Case: Apr-2017-01

Figure1: White cataract left eye

A 34 year male was referred with blurred vision in his left eye.

A 34 year old engineer was referred by his optometrist with blurred vision in the left eye which had been rapidly worsening over 4 months. His visual acuity was recorded at Right 6/5 and Left counting fingers. The examination demonstrated a white cataract in the left eye (Figure1). The right lens was clear.

What are the causes of unilateral cataract in a young adult?

  • Traumatic
  • Inflammatory
    • Fuch's heterochromic iritis
    • Chronic uveitis
  • Retinal detachment
  • Iatrogenic
    • Steroid induced
    • Surgery
  • Idiopathic

Figure2: B scan ultrasound was performed to exclude a retinal detachment

Close inspectionrevealed subtleiris heterochromia (Figure 3) and stellate keratic precipitates.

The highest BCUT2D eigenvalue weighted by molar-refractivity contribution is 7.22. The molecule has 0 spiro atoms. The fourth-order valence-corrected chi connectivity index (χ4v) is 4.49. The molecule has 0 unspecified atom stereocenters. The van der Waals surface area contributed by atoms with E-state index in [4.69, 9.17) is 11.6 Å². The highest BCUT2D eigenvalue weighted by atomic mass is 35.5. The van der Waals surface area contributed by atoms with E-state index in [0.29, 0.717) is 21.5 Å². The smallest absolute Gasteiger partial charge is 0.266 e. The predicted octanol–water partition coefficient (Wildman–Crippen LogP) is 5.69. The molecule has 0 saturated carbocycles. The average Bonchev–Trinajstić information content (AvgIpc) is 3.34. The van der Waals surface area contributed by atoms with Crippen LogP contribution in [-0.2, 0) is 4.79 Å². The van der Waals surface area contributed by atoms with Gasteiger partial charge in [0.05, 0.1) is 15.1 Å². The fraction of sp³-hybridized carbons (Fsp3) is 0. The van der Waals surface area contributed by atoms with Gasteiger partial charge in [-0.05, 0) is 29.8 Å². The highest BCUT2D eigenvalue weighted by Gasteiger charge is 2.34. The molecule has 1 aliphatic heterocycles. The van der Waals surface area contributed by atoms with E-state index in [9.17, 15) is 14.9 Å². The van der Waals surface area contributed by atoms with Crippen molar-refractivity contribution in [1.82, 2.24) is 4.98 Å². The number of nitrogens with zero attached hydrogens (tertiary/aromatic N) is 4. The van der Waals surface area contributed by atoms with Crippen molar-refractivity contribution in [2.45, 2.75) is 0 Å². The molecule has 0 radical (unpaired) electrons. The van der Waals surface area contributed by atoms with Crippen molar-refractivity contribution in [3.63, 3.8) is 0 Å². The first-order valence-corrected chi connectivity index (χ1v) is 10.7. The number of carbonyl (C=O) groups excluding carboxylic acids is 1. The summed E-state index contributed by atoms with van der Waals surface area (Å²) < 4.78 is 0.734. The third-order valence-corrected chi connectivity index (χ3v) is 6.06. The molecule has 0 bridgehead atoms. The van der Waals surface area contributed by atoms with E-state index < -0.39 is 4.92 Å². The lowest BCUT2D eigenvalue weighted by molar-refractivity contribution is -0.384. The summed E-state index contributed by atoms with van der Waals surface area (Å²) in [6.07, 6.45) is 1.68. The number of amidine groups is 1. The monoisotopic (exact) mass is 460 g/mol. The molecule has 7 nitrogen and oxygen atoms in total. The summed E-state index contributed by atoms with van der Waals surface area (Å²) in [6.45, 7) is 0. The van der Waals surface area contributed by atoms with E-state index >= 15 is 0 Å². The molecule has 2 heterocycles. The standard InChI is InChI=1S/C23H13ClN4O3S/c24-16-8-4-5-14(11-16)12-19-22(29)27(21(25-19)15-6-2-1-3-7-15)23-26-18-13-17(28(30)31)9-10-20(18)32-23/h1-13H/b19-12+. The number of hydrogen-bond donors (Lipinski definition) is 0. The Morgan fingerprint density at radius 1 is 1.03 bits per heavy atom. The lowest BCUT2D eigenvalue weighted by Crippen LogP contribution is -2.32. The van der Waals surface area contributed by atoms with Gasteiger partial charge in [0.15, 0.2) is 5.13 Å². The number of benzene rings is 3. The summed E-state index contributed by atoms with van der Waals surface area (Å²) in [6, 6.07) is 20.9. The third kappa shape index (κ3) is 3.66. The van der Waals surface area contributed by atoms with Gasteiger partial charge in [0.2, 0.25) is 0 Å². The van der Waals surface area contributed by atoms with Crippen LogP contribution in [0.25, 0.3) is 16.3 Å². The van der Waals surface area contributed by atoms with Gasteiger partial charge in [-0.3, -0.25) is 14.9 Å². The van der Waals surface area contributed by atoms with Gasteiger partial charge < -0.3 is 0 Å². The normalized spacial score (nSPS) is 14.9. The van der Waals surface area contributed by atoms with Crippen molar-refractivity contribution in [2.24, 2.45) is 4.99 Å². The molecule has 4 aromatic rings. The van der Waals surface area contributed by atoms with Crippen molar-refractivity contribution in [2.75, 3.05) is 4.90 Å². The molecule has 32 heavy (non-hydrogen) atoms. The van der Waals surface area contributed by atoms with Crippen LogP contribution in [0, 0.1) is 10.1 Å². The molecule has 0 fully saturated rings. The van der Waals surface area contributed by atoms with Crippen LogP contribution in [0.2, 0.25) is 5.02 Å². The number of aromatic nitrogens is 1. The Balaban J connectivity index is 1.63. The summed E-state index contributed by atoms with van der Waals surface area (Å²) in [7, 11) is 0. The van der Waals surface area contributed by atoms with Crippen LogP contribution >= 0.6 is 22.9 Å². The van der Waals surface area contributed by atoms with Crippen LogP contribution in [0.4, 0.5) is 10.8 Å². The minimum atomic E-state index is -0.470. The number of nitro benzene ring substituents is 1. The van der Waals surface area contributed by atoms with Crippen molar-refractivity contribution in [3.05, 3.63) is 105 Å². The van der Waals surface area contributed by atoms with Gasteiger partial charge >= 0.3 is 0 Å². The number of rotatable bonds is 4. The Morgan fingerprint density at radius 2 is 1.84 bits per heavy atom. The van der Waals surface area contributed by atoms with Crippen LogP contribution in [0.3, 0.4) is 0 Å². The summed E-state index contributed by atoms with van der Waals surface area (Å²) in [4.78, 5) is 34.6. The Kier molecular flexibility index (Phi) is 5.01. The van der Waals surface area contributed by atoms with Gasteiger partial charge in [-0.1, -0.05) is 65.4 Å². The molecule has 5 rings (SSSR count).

Figure 3: There is subtle left iris hypochromia


Fuch’s Heterochromic Cyclitis


After informed consent the patient underwent routine cataract surgery in the left eye. He had a monofocal lens implant with refractive target for distance.

Day 1 visual acuity of 6/7.5-. Postoperatively he used a standard regime of chloramphenicol, dexamethasone (Maxidex) and ketorolac (Acular) post operatively. At one month postoperatively acuity was 6/6+. Despite loss of accommodative function in the left eye he was still able to manage near tasks without glasses due to his right eye which still had good accommodative function.


Fuch’s heterochromic iridocyclitis (FHI) is an uncommon chronic unilateral uveitis. It is increasingly thought to be related to rubella infection. The hallmark signs are:

  • Iris heterochromia and atrophy
  • Keratic precipitates (usually stellate and pan corneal)
  • Low-grade iridocyclitis
  • Cataract in the absence of posterior synechiae

The inflammation in FHI is generally not responsive to corticosteroid eye drops. The main causes of vision loss in this condition are cataract, glaucoma and vitreous opacification. Caution is required during cataract surgery in FHI as there are often fragile iris vessels which cross the trabecular meshwork that are prone to rupturing during paracentesis of the globe. This can result in hyphaema. This is known as Amsler’s sign. Multifocal intraocular lenses are not recommended for these patients.